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The Fantasy of Reality

Critical Essays on «The Real Housewives»

Edited By Rachel E. Silverman

With over twenty different casts, multiple spin-off series, and five international locations, The Real Housewives franchise is a television phenomenon. The women on these shows have reinvented the soap opera diva and in doing so, have offered television viewers a new opportunity to embrace a loved, yet waning, genre. As the popularity and prevalence of the docu-drama genre of reality TV continues to increase, the time is ripe for a collection of this sort. The Fantasy of Reality: Critical Essays on ‘The Real Housewives’ explores the series and the women of The Real Housewives through the lens of race, class, gender, sexuality, and place. The contributing authors use an expansive and impressive array of methodological approaches to examine particular aspects of the series, offering rich analysis and insight along the way. This collection takes seriously what some may mock and others adore. Chapters are both fun and informative, lending themselves well to Housewives fans and media scholars alike.
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9. Love the Housewives, but Where’s Our Feminism?



Elements of narrative—such as character, message, and story—work together intertextually to reveal underlying structures and metastructures of both situation comedies and reality television shows. Through feminist narratological and intertextual methods, we examine a key spin-off from The Real Housewives franchise, “Bethenny Getting Married?”/“Bethenny Ever After,” as a case study. We compare her story, character, and message to that of the most famous feminist spin-off, Rhoda.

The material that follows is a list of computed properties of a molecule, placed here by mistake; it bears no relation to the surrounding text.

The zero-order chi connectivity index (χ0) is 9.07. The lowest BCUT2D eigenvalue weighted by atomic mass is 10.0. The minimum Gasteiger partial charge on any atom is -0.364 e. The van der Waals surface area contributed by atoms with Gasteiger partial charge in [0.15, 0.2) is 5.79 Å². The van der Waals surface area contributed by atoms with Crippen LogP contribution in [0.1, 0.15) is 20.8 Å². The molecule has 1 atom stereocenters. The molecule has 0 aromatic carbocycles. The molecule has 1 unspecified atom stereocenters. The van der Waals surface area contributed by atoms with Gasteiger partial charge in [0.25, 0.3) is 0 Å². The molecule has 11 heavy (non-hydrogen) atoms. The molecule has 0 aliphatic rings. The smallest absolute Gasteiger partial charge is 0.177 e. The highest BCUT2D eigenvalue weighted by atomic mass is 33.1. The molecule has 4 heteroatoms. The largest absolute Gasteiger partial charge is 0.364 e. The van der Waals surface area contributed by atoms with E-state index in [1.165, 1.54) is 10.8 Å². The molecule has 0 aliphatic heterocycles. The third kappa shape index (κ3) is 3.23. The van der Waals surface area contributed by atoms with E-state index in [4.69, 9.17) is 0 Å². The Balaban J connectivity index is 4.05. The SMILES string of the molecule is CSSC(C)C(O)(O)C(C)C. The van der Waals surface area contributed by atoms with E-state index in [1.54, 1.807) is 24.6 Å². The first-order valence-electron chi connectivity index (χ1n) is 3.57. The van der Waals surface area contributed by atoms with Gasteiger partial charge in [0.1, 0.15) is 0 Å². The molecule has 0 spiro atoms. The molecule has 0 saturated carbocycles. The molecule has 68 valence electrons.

In both Rhoda and Bethenny, we see a textual performance, an embodied feminism, a textual disruption or ludic nature within the characters, as well as in their relation to others in the story. We see messages to the audience as both feminist and post-feminist. As narrative personae, both Bethenny and Rhoda are the focal points in their respective life-worlds. All challenges to the maelstrom of the mainstream are great, but how progressive are they in a system of constraint? We (as a mix of fans and critics, and coming from a feminist “both/and” perspective) love The Housewives, but we have to wonder, in all of it, where’s our feminism? Before conducting a comparison of these women’s stories, we offer a brief genesis of both Rhoda and Bethenny as television “leading ladies” as well as the zeitgeists and contexts that supported them and which they reflect.

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